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Eduard Lauzaires pride themselves on building their in-house Swiss movement from a "certified genuine Swiss movement blank". If they bought the ebauche direct from Sea-Gull, they could not make that claim.

They do both.

Interestingly, Elsener's comments confirm that the mainspring is one of the Swiss components in the CL 888. Basically, the Sea-Gull spring is replaced by a Nivarox spring to make the CL 888 and then replaced again by a Generale Ressorts spring to make the EL-18. They're replacing Swiss content while retaining Chinese content.
This is exactly what made me wonder. The hairspring was already replaced by a Swiss version...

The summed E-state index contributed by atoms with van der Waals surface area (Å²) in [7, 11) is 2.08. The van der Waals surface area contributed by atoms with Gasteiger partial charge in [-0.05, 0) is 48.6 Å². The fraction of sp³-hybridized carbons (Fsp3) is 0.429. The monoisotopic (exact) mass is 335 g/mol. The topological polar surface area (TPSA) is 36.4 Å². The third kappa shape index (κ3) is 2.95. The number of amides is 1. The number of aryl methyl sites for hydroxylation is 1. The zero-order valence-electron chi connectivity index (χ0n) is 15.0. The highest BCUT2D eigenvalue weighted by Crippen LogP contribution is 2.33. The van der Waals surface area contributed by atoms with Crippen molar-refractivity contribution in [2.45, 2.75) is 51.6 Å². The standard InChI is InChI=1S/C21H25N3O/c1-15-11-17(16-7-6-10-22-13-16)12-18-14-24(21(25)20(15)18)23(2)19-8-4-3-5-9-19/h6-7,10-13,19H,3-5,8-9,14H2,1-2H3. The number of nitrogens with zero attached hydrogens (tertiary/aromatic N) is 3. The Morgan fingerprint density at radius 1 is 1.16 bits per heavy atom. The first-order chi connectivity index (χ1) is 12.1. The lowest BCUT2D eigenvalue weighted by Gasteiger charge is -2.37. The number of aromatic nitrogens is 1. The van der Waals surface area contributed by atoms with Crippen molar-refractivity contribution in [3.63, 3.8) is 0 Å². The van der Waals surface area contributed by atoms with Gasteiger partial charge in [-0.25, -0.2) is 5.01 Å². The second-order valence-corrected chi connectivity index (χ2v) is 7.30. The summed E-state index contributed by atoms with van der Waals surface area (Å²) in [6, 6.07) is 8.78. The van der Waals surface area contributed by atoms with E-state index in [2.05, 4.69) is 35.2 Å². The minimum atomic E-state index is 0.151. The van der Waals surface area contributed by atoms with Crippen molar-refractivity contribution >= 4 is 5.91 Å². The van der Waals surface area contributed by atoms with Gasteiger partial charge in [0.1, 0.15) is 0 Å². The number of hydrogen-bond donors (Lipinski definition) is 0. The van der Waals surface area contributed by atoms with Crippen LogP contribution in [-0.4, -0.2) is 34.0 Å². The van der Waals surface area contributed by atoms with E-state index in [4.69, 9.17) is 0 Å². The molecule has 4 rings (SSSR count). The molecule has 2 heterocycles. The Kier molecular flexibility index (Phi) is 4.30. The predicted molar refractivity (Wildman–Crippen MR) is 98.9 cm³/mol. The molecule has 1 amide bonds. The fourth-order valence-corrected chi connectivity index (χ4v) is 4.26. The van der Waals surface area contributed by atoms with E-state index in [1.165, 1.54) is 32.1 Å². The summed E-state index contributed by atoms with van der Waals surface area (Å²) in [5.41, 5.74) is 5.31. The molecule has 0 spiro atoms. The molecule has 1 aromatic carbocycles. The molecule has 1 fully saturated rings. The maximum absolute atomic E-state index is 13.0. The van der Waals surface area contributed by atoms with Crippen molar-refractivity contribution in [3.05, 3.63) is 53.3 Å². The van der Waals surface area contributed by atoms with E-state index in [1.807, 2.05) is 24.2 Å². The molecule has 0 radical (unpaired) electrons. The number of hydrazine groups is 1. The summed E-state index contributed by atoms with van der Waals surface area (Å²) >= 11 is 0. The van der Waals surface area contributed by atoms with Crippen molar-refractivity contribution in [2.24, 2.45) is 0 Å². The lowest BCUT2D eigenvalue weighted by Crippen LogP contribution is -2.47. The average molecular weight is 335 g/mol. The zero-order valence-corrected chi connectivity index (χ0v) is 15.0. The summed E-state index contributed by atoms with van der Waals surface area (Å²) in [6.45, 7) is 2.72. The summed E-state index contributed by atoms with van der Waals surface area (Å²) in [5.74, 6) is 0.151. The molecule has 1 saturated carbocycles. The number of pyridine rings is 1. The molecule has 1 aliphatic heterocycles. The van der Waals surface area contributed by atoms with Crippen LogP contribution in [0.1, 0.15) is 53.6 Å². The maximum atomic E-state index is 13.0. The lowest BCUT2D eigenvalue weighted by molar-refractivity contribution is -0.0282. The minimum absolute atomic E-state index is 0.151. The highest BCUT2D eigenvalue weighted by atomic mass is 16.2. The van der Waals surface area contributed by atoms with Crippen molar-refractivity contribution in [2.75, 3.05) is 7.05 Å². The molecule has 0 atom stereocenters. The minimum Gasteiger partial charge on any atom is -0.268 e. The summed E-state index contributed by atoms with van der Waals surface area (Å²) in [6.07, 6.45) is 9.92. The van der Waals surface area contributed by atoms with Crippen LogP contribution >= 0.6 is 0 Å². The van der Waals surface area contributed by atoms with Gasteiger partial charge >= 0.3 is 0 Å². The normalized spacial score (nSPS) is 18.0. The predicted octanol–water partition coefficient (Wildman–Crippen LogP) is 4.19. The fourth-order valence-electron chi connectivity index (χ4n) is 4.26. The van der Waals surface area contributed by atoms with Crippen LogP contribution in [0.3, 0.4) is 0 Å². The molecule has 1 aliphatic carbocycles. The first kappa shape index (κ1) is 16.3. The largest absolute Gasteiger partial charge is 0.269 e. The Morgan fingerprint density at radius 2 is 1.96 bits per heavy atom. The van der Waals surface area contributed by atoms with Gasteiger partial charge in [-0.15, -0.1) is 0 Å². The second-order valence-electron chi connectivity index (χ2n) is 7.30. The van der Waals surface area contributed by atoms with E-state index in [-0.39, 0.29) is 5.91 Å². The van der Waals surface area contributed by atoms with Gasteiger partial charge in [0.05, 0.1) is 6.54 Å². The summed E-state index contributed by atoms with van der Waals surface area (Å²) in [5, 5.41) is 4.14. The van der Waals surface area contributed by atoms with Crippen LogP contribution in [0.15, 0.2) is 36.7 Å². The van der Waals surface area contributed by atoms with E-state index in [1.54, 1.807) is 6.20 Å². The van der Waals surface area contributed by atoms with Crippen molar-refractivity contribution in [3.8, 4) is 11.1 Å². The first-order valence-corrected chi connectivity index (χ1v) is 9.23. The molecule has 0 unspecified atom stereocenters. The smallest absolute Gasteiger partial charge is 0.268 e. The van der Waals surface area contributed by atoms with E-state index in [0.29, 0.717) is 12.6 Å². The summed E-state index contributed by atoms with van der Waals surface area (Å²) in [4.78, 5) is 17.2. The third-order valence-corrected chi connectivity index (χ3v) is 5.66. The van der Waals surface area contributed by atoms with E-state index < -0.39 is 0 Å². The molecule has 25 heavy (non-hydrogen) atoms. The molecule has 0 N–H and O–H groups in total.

But I understand from a 'smoke, mirror, swiss' perspective that they start with the 888 :roll:

regards,

Martin
 

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Well, no one really knows what all components are changed in the transformation from the ST16 to the CL888.

I have assumed the hairspring and the maninspring were changed, as these two spring will make a big difference in the positional variation and isochronism in the movement
 

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*shrug* when I bought my car, I thought all that was necessary for the wheels was to be attached to my car. Turned out later that my car drove a lot better when the rims were calibrated and weighted. I'm not sure how relevant that could possibly be on a watch rotor, but it's a similar idea ;)